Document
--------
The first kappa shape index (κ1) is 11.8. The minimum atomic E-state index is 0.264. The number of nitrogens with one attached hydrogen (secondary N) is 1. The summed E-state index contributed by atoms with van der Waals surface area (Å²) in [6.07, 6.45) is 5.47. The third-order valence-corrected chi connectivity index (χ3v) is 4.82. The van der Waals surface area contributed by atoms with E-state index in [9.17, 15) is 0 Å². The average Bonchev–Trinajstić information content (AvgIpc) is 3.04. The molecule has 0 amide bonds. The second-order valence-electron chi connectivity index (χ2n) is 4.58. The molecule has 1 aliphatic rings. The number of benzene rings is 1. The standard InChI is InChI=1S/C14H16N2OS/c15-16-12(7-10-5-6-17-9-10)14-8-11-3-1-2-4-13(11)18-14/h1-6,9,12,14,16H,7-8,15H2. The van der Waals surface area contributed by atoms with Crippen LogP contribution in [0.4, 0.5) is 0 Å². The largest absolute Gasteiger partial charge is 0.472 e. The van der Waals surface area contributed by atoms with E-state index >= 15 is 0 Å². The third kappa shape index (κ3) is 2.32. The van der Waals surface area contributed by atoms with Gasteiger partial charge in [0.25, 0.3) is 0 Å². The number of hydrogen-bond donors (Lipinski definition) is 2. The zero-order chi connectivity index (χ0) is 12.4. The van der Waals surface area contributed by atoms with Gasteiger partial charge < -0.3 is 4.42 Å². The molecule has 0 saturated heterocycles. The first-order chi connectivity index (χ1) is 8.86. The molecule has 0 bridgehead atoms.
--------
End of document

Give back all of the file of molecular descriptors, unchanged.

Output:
The first kappa shape index (κ1) is 11.8. The minimum atomic E-state index is 0.264. The number of nitrogens with one attached hydrogen (secondary N) is 1. The summed E-state index contributed by atoms with van der Waals surface area (Å²) in [6.07, 6.45) is 5.47. The third-order valence-corrected chi connectivity index (χ3v) is 4.82. The van der Waals surface area contributed by atoms with E-state index in [9.17, 15) is 0 Å². The average Bonchev–Trinajstić information content (AvgIpc) is 3.04. The molecule has 0 amide bonds. The second-order valence-electron chi connectivity index (χ2n) is 4.58. The molecule has 1 aliphatic rings. The number of benzene rings is 1. The standard InChI is InChI=1S/C14H16N2OS/c15-16-12(7-10-5-6-17-9-10)14-8-11-3-1-2-4-13(11)18-14/h1-6,9,12,14,16H,7-8,15H2. The van der Waals surface area contributed by atoms with Crippen LogP contribution in [0.4, 0.5) is 0 Å². The largest absolute Gasteiger partial charge is 0.472 e. The van der Waals surface area contributed by atoms with E-state index >= 15 is 0 Å². The third kappa shape index (κ3) is 2.32. The van der Waals surface area contributed by atoms with Gasteiger partial charge in [0.25, 0.3) is 0 Å². The number of hydrogen-bond donors (Lipinski definition) is 2. The zero-order chi connectivity index (χ0) is 12.4. The van der Waals surface area contributed by atoms with Gasteiger partial charge < -0.3 is 4.42 Å². The molecule has 0 saturated heterocycles. The first-order chi connectivity index (χ1) is 8.86. The molecule has 0 bridgehead atoms.